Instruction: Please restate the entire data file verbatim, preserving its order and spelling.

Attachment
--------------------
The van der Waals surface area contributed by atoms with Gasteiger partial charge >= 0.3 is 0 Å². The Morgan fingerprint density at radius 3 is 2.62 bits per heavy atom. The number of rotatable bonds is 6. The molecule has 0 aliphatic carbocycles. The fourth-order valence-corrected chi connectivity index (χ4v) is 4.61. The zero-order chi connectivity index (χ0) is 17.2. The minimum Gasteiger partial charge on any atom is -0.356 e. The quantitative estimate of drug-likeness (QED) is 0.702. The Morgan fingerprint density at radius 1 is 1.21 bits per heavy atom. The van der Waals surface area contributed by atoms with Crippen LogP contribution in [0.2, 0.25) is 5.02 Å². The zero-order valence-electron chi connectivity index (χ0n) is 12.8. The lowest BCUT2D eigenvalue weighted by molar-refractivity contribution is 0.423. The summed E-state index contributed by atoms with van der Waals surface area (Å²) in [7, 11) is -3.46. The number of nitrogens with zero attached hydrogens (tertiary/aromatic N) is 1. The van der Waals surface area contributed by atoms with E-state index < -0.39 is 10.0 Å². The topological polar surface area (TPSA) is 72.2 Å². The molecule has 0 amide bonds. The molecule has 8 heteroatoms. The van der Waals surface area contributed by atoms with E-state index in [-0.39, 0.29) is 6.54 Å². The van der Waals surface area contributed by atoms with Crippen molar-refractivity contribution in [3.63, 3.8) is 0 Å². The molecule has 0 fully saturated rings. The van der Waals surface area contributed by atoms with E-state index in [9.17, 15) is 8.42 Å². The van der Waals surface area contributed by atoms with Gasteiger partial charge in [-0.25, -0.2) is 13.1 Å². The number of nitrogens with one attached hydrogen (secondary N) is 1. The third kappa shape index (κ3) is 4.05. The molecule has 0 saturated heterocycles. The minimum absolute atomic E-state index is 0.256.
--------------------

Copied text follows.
The van der Waals surface area contributed by atoms with Gasteiger partial charge >= 0.3 is 0 Å². The Morgan fingerprint density at radius 3 is 2.62 bits per heavy atom. The number of rotatable bonds is 6. The molecule has 0 aliphatic carbocycles. The fourth-order valence-corrected chi connectivity index (χ4v) is 4.61. The zero-order chi connectivity index (χ0) is 17.2. The minimum Gasteiger partial charge on any atom is -0.356 e. The quantitative estimate of drug-likeness (QED) is 0.702. The Morgan fingerprint density at radius 1 is 1.21 bits per heavy atom. The van der Waals surface area contributed by atoms with Crippen LogP contribution in [0.2, 0.25) is 5.02 Å². The zero-order valence-electron chi connectivity index (χ0n) is 12.8. The lowest BCUT2D eigenvalue weighted by molar-refractivity contribution is 0.423. The summed E-state index contributed by atoms with van der Waals surface area (Å²) in [7, 11) is -3.46. The number of nitrogens with zero attached hydrogens (tertiary/aromatic N) is 1. The van der Waals surface area contributed by atoms with E-state index < -0.39 is 10.0 Å². The topological polar surface area (TPSA) is 72.2 Å². The molecule has 0 amide bonds. The molecule has 8 heteroatoms. The van der Waals surface area contributed by atoms with E-state index in [-0.39, 0.29) is 6.54 Å². The van der Waals surface area contributed by atoms with Crippen molar-refractivity contribution in [3.63, 3.8) is 0 Å². The molecule has 0 fully saturated rings. The van der Waals surface area contributed by atoms with E-state index in [9.17, 15) is 8.42 Å². The van der Waals surface area contributed by atoms with Gasteiger partial charge in [-0.25, -0.2) is 13.1 Å². The number of nitrogens with one attached hydrogen (secondary N) is 1. The third kappa shape index (κ3) is 4.05. The molecule has 0 saturated heterocycles. The minimum absolute atomic E-state index is 0.256.